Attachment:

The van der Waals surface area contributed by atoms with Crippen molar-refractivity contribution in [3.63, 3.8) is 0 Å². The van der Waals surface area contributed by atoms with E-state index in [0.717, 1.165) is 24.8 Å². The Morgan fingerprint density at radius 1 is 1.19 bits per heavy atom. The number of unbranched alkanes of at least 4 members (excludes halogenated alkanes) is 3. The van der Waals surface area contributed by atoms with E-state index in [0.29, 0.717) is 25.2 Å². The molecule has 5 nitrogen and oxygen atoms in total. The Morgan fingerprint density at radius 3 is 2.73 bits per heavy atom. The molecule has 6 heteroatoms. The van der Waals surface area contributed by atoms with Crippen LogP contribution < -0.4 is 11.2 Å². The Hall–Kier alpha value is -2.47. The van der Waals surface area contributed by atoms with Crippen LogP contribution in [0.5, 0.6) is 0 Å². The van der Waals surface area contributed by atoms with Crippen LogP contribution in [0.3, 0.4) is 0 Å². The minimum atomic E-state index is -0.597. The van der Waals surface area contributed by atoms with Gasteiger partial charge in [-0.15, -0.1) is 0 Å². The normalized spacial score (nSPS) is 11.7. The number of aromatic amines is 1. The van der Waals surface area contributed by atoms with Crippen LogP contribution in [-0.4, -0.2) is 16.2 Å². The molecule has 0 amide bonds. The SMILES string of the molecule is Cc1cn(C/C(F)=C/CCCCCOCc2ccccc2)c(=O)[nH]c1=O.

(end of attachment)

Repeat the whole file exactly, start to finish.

The van der Waals surface area contributed by atoms with Crippen molar-refractivity contribution in [3.63, 3.8) is 0 Å². The van der Waals surface area contributed by atoms with E-state index in [0.717, 1.165) is 24.8 Å². The Morgan fingerprint density at radius 1 is 1.19 bits per heavy atom. The number of unbranched alkanes of at least 4 members (excludes halogenated alkanes) is 3. The van der Waals surface area contributed by atoms with E-state index in [0.29, 0.717) is 25.2 Å². The molecule has 5 nitrogen and oxygen atoms in total. The Morgan fingerprint density at radius 3 is 2.73 bits per heavy atom. The molecule has 6 heteroatoms. The van der Waals surface area contributed by atoms with Crippen LogP contribution < -0.4 is 11.2 Å². The Hall–Kier alpha value is -2.47. The van der Waals surface area contributed by atoms with Crippen LogP contribution in [0.5, 0.6) is 0 Å². The van der Waals surface area contributed by atoms with Crippen LogP contribution in [0.3, 0.4) is 0 Å². The minimum atomic E-state index is -0.597. The van der Waals surface area contributed by atoms with Gasteiger partial charge in [-0.15, -0.1) is 0 Å². The normalized spacial score (nSPS) is 11.7. The number of aromatic amines is 1. The van der Waals surface area contributed by atoms with Crippen LogP contribution in [-0.4, -0.2) is 16.2 Å². The molecule has 0 amide bonds. The SMILES string of the molecule is Cc1cn(C/C(F)=C/CCCCCOCc2ccccc2)c(=O)[nH]c1=O.